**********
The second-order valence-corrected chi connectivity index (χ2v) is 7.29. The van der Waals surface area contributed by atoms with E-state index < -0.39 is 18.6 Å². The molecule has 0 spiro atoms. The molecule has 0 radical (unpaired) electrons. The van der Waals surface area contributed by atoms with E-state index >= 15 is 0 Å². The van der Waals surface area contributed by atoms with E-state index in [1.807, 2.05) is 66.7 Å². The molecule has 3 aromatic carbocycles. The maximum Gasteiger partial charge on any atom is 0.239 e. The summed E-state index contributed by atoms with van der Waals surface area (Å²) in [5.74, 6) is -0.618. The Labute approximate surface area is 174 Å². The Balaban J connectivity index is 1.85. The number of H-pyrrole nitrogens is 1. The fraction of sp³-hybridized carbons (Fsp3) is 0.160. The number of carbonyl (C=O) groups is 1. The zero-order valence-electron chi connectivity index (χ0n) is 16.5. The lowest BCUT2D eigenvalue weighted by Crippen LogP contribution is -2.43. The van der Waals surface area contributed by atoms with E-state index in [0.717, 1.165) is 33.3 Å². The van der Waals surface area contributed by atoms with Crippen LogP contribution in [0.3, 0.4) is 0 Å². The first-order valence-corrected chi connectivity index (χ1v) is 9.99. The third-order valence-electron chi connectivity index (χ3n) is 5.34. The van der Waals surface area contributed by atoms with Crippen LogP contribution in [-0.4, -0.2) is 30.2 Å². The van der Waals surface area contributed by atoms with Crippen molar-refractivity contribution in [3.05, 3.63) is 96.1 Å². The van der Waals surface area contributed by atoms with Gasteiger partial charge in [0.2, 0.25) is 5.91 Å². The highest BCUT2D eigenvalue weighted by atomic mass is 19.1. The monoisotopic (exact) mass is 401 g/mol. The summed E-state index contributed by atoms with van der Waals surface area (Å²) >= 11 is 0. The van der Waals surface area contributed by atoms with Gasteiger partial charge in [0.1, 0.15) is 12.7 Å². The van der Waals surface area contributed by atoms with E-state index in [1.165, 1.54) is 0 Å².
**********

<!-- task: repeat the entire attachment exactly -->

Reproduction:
The second-order valence-corrected chi connectivity index (χ2v) is 7.29. The van der Waals surface area contributed by atoms with E-state index < -0.39 is 18.6 Å². The molecule has 0 spiro atoms. The molecule has 0 radical (unpaired) electrons. The van der Waals surface area contributed by atoms with E-state index >= 15 is 0 Å². The van der Waals surface area contributed by atoms with E-state index in [1.807, 2.05) is 66.7 Å². The molecule has 3 aromatic carbocycles. The maximum Gasteiger partial charge on any atom is 0.239 e. The summed E-state index contributed by atoms with van der Waals surface area (Å²) in [5.74, 6) is -0.618. The Labute approximate surface area is 174 Å². The Balaban J connectivity index is 1.85. The number of H-pyrrole nitrogens is 1. The fraction of sp³-hybridized carbons (Fsp3) is 0.160. The number of carbonyl (C=O) groups is 1. The zero-order valence-electron chi connectivity index (χ0n) is 16.5. The lowest BCUT2D eigenvalue weighted by Crippen LogP contribution is -2.43. The van der Waals surface area contributed by atoms with E-state index in [0.717, 1.165) is 33.3 Å². The van der Waals surface area contributed by atoms with Crippen LogP contribution in [0.3, 0.4) is 0 Å². The first-order valence-corrected chi connectivity index (χ1v) is 9.99. The third-order valence-electron chi connectivity index (χ3n) is 5.34. The van der Waals surface area contributed by atoms with Crippen LogP contribution in [-0.4, -0.2) is 30.2 Å². The van der Waals surface area contributed by atoms with Crippen molar-refractivity contribution in [3.05, 3.63) is 96.1 Å². The van der Waals surface area contributed by atoms with Gasteiger partial charge in [0.2, 0.25) is 5.91 Å². The highest BCUT2D eigenvalue weighted by atomic mass is 19.1. The monoisotopic (exact) mass is 401 g/mol. The summed E-state index contributed by atoms with van der Waals surface area (Å²) >= 11 is 0. The van der Waals surface area contributed by atoms with Gasteiger partial charge in [0.1, 0.15) is 12.7 Å². The van der Waals surface area contributed by atoms with E-state index in [1.165, 1.54) is 0 Å².